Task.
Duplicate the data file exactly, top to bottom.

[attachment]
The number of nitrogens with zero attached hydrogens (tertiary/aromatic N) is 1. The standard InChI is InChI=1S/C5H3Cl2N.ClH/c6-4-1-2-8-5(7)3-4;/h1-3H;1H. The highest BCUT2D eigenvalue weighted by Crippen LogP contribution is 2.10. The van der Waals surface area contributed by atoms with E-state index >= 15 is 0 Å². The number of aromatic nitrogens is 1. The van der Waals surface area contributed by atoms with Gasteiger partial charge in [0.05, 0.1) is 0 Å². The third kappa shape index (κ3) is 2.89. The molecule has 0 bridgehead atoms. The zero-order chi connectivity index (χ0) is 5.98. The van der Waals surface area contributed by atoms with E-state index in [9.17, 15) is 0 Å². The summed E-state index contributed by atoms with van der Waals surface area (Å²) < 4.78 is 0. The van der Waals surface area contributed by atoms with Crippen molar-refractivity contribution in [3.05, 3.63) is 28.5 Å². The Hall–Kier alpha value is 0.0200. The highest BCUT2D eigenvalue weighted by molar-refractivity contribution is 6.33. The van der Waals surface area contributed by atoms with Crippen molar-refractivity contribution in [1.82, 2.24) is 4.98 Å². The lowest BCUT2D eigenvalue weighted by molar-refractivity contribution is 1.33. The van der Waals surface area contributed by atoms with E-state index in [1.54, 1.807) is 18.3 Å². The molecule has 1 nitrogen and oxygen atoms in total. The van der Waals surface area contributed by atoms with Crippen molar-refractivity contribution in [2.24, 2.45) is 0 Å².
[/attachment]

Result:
The number of nitrogens with zero attached hydrogens (tertiary/aromatic N) is 1. The standard InChI is InChI=1S/C5H3Cl2N.ClH/c6-4-1-2-8-5(7)3-4;/h1-3H;1H. The highest BCUT2D eigenvalue weighted by Crippen LogP contribution is 2.10. The van der Waals surface area contributed by atoms with E-state index >= 15 is 0 Å². The number of aromatic nitrogens is 1. The van der Waals surface area contributed by atoms with Gasteiger partial charge in [0.05, 0.1) is 0 Å². The third kappa shape index (κ3) is 2.89. The molecule has 0 bridgehead atoms. The zero-order chi connectivity index (χ0) is 5.98. The van der Waals surface area contributed by atoms with E-state index in [9.17, 15) is 0 Å². The summed E-state index contributed by atoms with van der Waals surface area (Å²) < 4.78 is 0. The van der Waals surface area contributed by atoms with Crippen molar-refractivity contribution in [3.05, 3.63) is 28.5 Å². The Hall–Kier alpha value is 0.0200. The highest BCUT2D eigenvalue weighted by molar-refractivity contribution is 6.33. The van der Waals surface area contributed by atoms with Crippen molar-refractivity contribution in [1.82, 2.24) is 4.98 Å². The lowest BCUT2D eigenvalue weighted by molar-refractivity contribution is 1.33. The van der Waals surface area contributed by atoms with E-state index in [1.54, 1.807) is 18.3 Å². The molecule has 1 nitrogen and oxygen atoms in total. The van der Waals surface area contributed by atoms with Crippen molar-refractivity contribution in [2.24, 2.45) is 0 Å².